Event Location: U of L Dr. Foster James Penny Building 324 5 Street S, Lethbridge
Join U of L geography professor Dr. Ian MacLachlan as he explores
Changing Livestock Geographies and Global Meat Consumption: What are the implications?
In this wide ranging presentation, Ian MacLachlan’s goal is to provide some geographical and historical context to make sense of the livestock industry from a Lethbridge perspective. Beginning with the creation of the Lethbridge Stockyards in 1950, the kill and chill plants of the 1960s, and Alberta’s “feedlot revolution” of the late 1980s and 1990s, he sketches and outline of the origins of beef production in Lethbridge County. On May 20, 2003, the booming cattle-finishing sector collapsed and things have never been quite the same. Yet MacLachlan argues that in some respects we dodged a bullet, and things might have been much worse! How did the industry recover from the BSE calamity and how is it faring, just over ten years later?
If beef consumption is gradually falling and Canada’s cattle herd is the smallest it has been since the 1990s, Canada is bucking a global trend towards increasing meat consumption and increasing livestock production. The world is supporting greater food animal production today than ever before in human history! We are in the midst of a global “livestock revolution.” MacLachlan will describe the magnitude of the production surge and will outline some of the economic and environmental implications of the livestock revolution, leaving lots of time for questions and discussion of these momentous trends.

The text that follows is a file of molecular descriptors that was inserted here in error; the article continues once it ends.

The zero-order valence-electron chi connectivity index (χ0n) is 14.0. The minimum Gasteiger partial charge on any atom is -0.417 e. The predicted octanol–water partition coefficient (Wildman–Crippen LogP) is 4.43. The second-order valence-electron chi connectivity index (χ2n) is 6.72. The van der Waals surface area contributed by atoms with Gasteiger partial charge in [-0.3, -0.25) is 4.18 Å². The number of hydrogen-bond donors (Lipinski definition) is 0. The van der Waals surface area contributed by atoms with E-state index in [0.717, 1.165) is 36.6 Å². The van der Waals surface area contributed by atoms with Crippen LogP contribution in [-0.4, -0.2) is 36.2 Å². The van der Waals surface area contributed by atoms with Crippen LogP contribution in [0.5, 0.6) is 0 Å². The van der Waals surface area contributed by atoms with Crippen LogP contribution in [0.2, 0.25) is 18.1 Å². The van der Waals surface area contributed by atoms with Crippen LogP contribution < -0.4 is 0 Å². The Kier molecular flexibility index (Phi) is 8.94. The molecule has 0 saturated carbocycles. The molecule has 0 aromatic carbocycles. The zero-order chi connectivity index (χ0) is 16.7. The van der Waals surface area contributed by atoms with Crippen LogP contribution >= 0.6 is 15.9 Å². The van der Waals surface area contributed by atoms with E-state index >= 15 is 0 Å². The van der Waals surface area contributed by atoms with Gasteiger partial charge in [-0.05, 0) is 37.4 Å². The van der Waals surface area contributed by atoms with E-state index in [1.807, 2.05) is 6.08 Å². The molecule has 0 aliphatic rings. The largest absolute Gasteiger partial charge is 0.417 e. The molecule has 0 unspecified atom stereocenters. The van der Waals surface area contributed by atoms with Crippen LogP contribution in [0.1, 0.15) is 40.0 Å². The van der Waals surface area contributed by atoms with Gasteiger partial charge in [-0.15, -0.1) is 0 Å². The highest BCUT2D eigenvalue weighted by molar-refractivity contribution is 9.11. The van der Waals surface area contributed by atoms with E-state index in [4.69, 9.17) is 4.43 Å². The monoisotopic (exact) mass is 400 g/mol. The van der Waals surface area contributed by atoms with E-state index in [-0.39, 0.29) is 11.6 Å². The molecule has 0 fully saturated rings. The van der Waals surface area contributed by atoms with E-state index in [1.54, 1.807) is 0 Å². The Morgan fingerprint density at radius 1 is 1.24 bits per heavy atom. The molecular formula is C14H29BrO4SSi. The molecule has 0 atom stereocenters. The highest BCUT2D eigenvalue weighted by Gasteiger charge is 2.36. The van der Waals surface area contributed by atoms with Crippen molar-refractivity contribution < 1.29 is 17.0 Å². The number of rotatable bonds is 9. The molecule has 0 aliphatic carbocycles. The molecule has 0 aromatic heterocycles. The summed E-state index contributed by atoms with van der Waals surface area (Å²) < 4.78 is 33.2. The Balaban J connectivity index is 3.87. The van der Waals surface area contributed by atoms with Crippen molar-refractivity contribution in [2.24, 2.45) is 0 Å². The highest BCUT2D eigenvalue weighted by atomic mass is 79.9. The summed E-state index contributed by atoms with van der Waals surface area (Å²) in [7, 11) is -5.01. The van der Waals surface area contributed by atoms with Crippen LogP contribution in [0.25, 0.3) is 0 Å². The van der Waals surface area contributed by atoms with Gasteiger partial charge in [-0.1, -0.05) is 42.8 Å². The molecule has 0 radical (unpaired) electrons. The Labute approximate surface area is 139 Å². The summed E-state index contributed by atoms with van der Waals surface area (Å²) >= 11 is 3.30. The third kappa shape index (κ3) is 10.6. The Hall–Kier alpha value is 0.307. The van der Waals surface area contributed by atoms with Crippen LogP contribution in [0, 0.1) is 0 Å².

After the Talk
Understanding the consequences of the global ‘livestock revolution. The past, present and future of Lethbridge’s livestock industry, and the possible effects of current global meat consumption trends on Canada’s economy, come into sharp focus through the research of economic geographer Ian MacLachlan.
A professor in the Geography Department at the University of Lethbridge, MacLachlan has documented the historical evolution of food animal production in Lethbridge from the 1950s onwards. He also studies today’s global geographical shifts in livestock production and consumption, analyzing the implications of rising demand for meat and other types of animal products in developing countries, and the simultaneous declining demand for these products in Canada. MacLachlan would ultimately like to better understand the economic and environmental consequences of these trends, and the potential opportunities and risks they pose for Canada’s livestock industry.
“The global food animal population is going up extremely rapidly, and that is the exact opposite of the kind of trend that we’re seeing in North America,” MacLachlan says. “It’s important to study this trend in food animal production from a human welfare perspective and from an environmental perspective.”